Your friend is in the business of 'tricking' her body into thinking it is feeding. Which it will be but via a middle man for a while.
Hand expression can be started asap, and she should just crack on. She can expect to get anywhere form zero to a teaspoon in 20 mins initially. This is about asking for a good supply in the days and weeks to come so maybe prime her for the tiny amounts that will seem ridiculus. A newborn is thought to get a teaspoon to a tablespoon per feed in the first 3 days.
A prem baby in a SCBU may be in need of extra calories as it is in charge of regulating systems it never thought it would have to i.e temp.
The milk will arrive whatever happens, but this early expression will bolster the supply. SHe MUST then express 2-4 hrly as this is how a baby would feed, and ideally at night too as again, this is about tricking the body!! Evening expressing is very important to take advantage of the prolactin surge that occurs, the milk will be available sometime between 2 am and 8 am for her to pump off and store.
Once she is up and running she will be able to relax a bit more and go with her body - if the amounts are less, more expressing, if amounts are steady - carry on, if amounts are huge, enjoy!!
It sounds like a lot to ask - but it's a mirror image of BF a newborn.
Hey, my DS was born at 31w so was too young to suck (they told us the reflex develops at 33w). We took over his nasal tube feeds from day 3 in SCBU and I was encouraged to express from day 1 (I was too tired the night he was born). Only getting a few ml is fine from the start, my milk came in after about 4 days.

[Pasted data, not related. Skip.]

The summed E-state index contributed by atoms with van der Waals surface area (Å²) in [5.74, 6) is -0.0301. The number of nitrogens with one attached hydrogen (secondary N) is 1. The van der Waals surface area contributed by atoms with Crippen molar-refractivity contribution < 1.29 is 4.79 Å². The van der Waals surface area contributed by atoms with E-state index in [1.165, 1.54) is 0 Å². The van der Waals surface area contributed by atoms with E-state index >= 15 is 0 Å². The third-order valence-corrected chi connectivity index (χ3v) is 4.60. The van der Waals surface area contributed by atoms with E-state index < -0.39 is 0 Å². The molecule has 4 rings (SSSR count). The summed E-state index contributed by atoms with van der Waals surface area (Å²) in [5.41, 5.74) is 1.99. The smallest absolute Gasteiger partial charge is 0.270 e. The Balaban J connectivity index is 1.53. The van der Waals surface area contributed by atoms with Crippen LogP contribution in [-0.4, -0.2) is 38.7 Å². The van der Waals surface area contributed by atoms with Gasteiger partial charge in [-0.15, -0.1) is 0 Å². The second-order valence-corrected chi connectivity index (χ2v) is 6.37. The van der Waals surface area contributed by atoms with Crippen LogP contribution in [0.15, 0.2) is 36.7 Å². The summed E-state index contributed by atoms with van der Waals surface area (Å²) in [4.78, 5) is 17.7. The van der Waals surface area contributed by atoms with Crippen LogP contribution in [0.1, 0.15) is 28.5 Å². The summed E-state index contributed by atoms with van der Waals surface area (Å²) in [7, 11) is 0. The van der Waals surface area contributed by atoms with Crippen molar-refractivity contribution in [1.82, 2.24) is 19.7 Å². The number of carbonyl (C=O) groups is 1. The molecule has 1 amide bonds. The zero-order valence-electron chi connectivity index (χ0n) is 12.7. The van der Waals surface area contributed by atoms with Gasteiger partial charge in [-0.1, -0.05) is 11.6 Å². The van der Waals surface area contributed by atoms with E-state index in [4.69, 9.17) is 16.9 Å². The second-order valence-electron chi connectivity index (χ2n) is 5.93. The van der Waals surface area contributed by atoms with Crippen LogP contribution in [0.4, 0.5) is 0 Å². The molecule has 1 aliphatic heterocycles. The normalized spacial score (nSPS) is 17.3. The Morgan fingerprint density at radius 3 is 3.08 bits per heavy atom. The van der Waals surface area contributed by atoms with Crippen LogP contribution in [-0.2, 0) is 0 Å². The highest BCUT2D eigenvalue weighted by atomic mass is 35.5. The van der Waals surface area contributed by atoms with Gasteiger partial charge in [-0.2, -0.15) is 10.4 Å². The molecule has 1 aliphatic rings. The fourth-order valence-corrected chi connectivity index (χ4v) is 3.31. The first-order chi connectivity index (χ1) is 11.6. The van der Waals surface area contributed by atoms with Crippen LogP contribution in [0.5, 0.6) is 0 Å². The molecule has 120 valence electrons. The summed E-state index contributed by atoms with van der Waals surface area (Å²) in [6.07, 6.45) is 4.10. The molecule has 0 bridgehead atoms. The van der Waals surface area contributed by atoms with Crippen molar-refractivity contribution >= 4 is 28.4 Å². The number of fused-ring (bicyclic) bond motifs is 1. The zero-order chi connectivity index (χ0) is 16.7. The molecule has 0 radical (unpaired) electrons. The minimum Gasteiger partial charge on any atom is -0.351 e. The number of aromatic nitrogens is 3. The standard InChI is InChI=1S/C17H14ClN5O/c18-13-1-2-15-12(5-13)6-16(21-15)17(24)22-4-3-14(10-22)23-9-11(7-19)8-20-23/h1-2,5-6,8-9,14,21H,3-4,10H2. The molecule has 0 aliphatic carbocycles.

Things I did learn:
1. If your friend wants to hold or do skin to skin with her baby, she should be insistent with the nurses - they're busy and often forget.
2. Get her to make the most of any electric breast pumps they have, and not to feel intimidated by mums who can produce loads!
3. Make sure she eats properly, I was expressing every 3 hours and I swear I didn't eat a decent meal for 3 weeks!
Thank you everyone for your quick replies, i've looked at all the links and they are most helpful. One thing I can't find though is when is best to start - everyone suggests straight away but I don't think this is realistic as she's just had a CS and been through a traumatic couple of days (well months actually bless her!) so I think sleeping would be better then starting in the morning - is that ok? I see that Lizzietee mentioned 36h, I think this sounds ok, I take it that there were no adverse effects from leaving it for a bit??
dd2 was a 27 weeker - i started hand expressing the aftrenoon of the day she was born. i second the 'expressing, expressing and more expressing' approach. i did come home breast feeding but i actually think it was quite unusual for a baby of that gestation. a lot of mums started with expressing but i think i was pretty much the only one of the mums i went through SCBU with who came out exclusively bf. i won't pretend though that it wasn't highly stressful - making sure you express often enough is very hard when you have the whole SCBU thing plus other children. it definitely is possible though and i think a lot is dependent on the SCBU staff - i had one particularly fantastic nurse that really helped me.
i take it you're asking on behalf of Worzel? hope all's going well with her and little George.
Hi lollipop. Not sure what influenced the interval between me delivering and starting to express, I think it was one of the ward midwives who got me started. As others have said, being really consistent about doing it is the most important thing.
Def second advice sooner the better, just as if her were born at term by section. Hard and full on but in honesty the ideal. Having said that if it's not possible it's not. The very very critical period is after the milk is in, then it's supply and demand, so the milk has to be removed to order more production.